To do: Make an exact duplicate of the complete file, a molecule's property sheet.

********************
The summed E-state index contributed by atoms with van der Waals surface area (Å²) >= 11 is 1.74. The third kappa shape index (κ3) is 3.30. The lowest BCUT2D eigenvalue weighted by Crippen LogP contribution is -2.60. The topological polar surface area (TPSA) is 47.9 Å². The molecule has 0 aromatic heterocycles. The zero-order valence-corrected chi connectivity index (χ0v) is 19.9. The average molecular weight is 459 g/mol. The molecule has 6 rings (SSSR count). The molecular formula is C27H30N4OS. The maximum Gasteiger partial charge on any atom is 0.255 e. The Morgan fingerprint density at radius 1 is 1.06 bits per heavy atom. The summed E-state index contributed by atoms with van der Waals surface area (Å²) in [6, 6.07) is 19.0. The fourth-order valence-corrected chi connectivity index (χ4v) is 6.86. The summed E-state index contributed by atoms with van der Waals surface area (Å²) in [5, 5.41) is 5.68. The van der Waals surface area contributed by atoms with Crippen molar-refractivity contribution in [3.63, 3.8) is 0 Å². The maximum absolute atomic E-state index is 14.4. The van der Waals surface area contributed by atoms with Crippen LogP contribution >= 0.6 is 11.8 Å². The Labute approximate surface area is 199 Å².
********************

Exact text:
The summed E-state index contributed by atoms with van der Waals surface area (Å²) >= 11 is 1.74. The third kappa shape index (κ3) is 3.30. The lowest BCUT2D eigenvalue weighted by Crippen LogP contribution is -2.60. The topological polar surface area (TPSA) is 47.9 Å². The molecule has 0 aromatic heterocycles. The zero-order valence-corrected chi connectivity index (χ0v) is 19.9. The average molecular weight is 459 g/mol. The molecule has 6 rings (SSSR count). The molecular formula is C27H30N4OS. The maximum Gasteiger partial charge on any atom is 0.255 e. The Morgan fingerprint density at radius 1 is 1.06 bits per heavy atom. The summed E-state index contributed by atoms with van der Waals surface area (Å²) in [6, 6.07) is 19.0. The fourth-order valence-corrected chi connectivity index (χ4v) is 6.86. The summed E-state index contributed by atoms with van der Waals surface area (Å²) in [5, 5.41) is 5.68. The van der Waals surface area contributed by atoms with Crippen molar-refractivity contribution in [3.63, 3.8) is 0 Å². The maximum absolute atomic E-state index is 14.4. The van der Waals surface area contributed by atoms with Crippen LogP contribution >= 0.6 is 11.8 Å². The Labute approximate surface area is 199 Å².